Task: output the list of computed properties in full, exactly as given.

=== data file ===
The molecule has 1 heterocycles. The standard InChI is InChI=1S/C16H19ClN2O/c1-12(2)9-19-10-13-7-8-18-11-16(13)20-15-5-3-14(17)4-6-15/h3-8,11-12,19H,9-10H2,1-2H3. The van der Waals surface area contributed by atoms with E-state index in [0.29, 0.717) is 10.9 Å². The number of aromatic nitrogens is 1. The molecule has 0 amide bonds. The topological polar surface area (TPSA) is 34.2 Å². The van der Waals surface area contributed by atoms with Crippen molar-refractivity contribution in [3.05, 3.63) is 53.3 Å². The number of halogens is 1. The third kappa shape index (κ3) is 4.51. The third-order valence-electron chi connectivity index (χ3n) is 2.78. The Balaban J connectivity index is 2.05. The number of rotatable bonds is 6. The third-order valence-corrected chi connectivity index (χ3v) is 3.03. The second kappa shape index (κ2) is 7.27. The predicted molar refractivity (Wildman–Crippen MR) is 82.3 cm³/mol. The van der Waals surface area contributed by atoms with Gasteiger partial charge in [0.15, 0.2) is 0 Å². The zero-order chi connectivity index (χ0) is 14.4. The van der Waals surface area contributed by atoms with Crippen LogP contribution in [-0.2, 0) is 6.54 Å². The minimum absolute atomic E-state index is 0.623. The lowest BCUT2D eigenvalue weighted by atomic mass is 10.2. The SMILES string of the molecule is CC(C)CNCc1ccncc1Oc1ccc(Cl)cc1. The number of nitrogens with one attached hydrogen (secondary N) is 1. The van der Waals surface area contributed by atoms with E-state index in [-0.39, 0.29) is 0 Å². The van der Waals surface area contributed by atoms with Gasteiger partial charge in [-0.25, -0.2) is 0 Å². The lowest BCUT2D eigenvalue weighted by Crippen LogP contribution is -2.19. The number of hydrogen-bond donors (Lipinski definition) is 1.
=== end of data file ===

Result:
The molecule has 1 heterocycles. The standard InChI is InChI=1S/C16H19ClN2O/c1-12(2)9-19-10-13-7-8-18-11-16(13)20-15-5-3-14(17)4-6-15/h3-8,11-12,19H,9-10H2,1-2H3. The van der Waals surface area contributed by atoms with E-state index in [0.29, 0.717) is 10.9 Å². The number of aromatic nitrogens is 1. The molecule has 0 amide bonds. The topological polar surface area (TPSA) is 34.2 Å². The van der Waals surface area contributed by atoms with Crippen molar-refractivity contribution in [3.05, 3.63) is 53.3 Å². The number of halogens is 1. The third kappa shape index (κ3) is 4.51. The third-order valence-electron chi connectivity index (χ3n) is 2.78. The Balaban J connectivity index is 2.05. The number of rotatable bonds is 6. The third-order valence-corrected chi connectivity index (χ3v) is 3.03. The second kappa shape index (κ2) is 7.27. The predicted molar refractivity (Wildman–Crippen MR) is 82.3 cm³/mol. The van der Waals surface area contributed by atoms with Gasteiger partial charge in [0.15, 0.2) is 0 Å². The zero-order chi connectivity index (χ0) is 14.4. The van der Waals surface area contributed by atoms with Crippen LogP contribution in [-0.2, 0) is 6.54 Å². The minimum absolute atomic E-state index is 0.623. The lowest BCUT2D eigenvalue weighted by atomic mass is 10.2. The SMILES string of the molecule is CC(C)CNCc1ccncc1Oc1ccc(Cl)cc1. The number of nitrogens with one attached hydrogen (secondary N) is 1. The van der Waals surface area contributed by atoms with E-state index in [-0.39, 0.29) is 0 Å². The van der Waals surface area contributed by atoms with Gasteiger partial charge in [-0.25, -0.2) is 0 Å². The lowest BCUT2D eigenvalue weighted by Crippen LogP contribution is -2.19. The number of hydrogen-bond donors (Lipinski definition) is 1.